The killing of the top commander of Colombia’s largest guerrilla group dealt what might be the most severe blow yet to the four-decade-old insurgency, but security experts said Saturday that the rebels still had the ability to regroup and carry on the fight.
Elite Colombian forces had been hunting the commander, Alfonso Cano, 63, since he took over the Revolutionary Armed Forces of Colombia
, or FARC, three years ago, before they killed him near a rebel camp
in the remote southwest on Friday.
President Juan Manuel Santos hailed the raid as “the most devastating blow that this group has suffered in its history.”
“I want to send a message to each and every member of that organization: demobilize,” Mr. Santos said in a televised address. “Because if you don’t, as we’ve said so many times and as we’ve shown, you will end up in jail or in a tomb.”
Indeed, the rebels have suffered numerous setbacks in recent years. The guerrillas’ legendary leader, Manuel Marulanda, died of a heart attack in 2008. Earlier that year, Colombian forces killed FARC’s second in command, Raúl Reyes. Last year, they killed the field marshal known as Mono Jojoy.
Hundreds of rebels have deserted in recent years, thinning the group’s ranks from an estimated peak of 17,000.
Still, FARC, a Marxist-inspired group that has financed itself from the proceeds of its cocaine trade and abductions, has been able to carry out deadly attacks on Colombia’s security forces. In the space of a few days last month, one attack attributed to the group killed 10 soldiers in the province of Nariño and another killed 10 soldiers near the border with Venezuela.
“The military forces can take a deep breath,” said Ariel Ávila, a conflict analyst with the Bogotá research group Arco Iris. “But this isn’t the end of the guerrillas. They still have some time left.”
Mr. Ávila said that Mr. Cano’s killing dealt a political blow to FARC as well as a military blow, since Mr. Cano had overseen a more aggressive strategy of holding ground against advances by Colombia’s army.
Mr. Cano was a bespectacled, bearded former anthropologist who joined FARC after dabbling in university politics in Bogotá, the capital. Born Guillermo León Sáenz, he grew up in Bogotá’s middle class, and his bookish appearance separated him from others with rougher origins in FARC’s high command.
The attack on Mr. Cano’s bastion in a remote, forested area of the Cauca region in southwestern Colombia began with a bombing raid around dawn on Friday. Mr. Cano then fled the rebel camp, but hours later special forces soldiers caught up with him and surrounded him and his men, the newspaper El Tiempo said, citing military sources.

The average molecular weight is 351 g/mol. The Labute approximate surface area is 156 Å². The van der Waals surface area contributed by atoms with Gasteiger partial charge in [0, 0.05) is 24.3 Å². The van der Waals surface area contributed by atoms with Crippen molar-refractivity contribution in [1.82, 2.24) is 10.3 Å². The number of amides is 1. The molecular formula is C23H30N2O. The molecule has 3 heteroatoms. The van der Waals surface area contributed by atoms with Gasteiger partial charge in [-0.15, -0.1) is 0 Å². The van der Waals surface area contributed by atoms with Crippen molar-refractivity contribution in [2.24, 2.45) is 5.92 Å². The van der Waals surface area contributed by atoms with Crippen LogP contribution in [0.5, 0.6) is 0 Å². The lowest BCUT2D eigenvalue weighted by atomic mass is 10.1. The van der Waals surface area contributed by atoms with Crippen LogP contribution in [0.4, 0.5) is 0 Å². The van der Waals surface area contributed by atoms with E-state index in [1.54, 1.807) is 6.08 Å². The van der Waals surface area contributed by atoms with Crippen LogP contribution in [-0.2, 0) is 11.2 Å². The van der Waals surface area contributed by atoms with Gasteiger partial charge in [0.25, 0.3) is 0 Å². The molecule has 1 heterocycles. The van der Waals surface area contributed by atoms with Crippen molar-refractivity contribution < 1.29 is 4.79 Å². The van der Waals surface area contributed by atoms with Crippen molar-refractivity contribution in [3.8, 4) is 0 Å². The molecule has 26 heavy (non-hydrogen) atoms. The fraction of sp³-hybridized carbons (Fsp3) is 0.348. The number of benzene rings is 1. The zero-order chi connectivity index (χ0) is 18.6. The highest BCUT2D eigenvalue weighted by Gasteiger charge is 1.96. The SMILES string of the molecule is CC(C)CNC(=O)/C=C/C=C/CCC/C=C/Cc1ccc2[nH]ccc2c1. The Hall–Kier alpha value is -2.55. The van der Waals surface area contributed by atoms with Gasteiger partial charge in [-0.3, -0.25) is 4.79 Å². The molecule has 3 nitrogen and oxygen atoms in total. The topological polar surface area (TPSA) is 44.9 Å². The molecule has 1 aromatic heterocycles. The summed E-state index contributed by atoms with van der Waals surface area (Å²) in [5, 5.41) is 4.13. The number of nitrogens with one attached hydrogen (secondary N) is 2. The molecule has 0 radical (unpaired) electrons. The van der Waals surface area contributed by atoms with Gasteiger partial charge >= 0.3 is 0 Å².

The Colombian forces, with assistance from police intelligence operatives, fired on Mr. Cano’s group, then retreated for about two hours, El Tiempo said. They attacked again with even heavier fire, after which Mr. Cano was found dead. The Associated Press reported that he was hit by three shots.
Officials said the attack killed three guerrillas — two men and a woman. Initial reports said four rebels had been killed. In any case, the rebel unit accompanying Mr. Cano seemed to be surprisingly small.
Defense Minister Juan Carlos Pinzón said Mr. Cano was cleanshaven when he was killed. “His wallet, glasses and weapons were recovered,” Mr. Pinzón told journalists in Bogotá.
Mr. Cano’s body was taken to Popayán, and photographs were distributed to the Colombian news media. Mr. Pinzón declined to comment on whether the United States, the top provider of military aid to Colombia, had assisted in the operation.
Despite the killings of prominent rebels, Colombia’s war against FARC and other armed groups has entered a complicated new phase. Advances against FARC and the National Liberation Army, or E.L.N., a smaller guerrilla group, have squeezed the insurgents into border areas with Venezuela and Ecuador.
Mr. Santos has improved relations with both countries, and Venezuela and Ecuador seem to be cooperating more with the capture of midlevel rebels. But once the rebels cross Colombia’s borders, they still face much less pressure than they do from the well-trained Colombian forces.
Two FARC commanders who have operated along Colombia’s border with Venezuela, Iván Márquez and José Benito Cabrera, who uses the alias Timochenko, are thought to be contenders to take Mr. Cano’s place but are likely to face challenges in maintaining unity among the group’s various factions.
FARC’s weakening has also raised the possibility that a new top commander may engage in talks with the government to seek an end to the war. Gustavo Petro, the newly elected mayor of Bogotá and himself a former guerrilla with the M-19 group, said, “Dialogue is the only way.”
Some officials speculated that while Mr. Cano’s killing was by no means the end of the war, it might have finally marginalized FARC as a security threat.
“No one else can keep the group together like he did,” said Marta Lucia Ramírez, a former Colombian defense minister, of Mr. Cano. “They’ve stopped being a threat for Colombian democracy, but they continue being a threat to the citizenry.”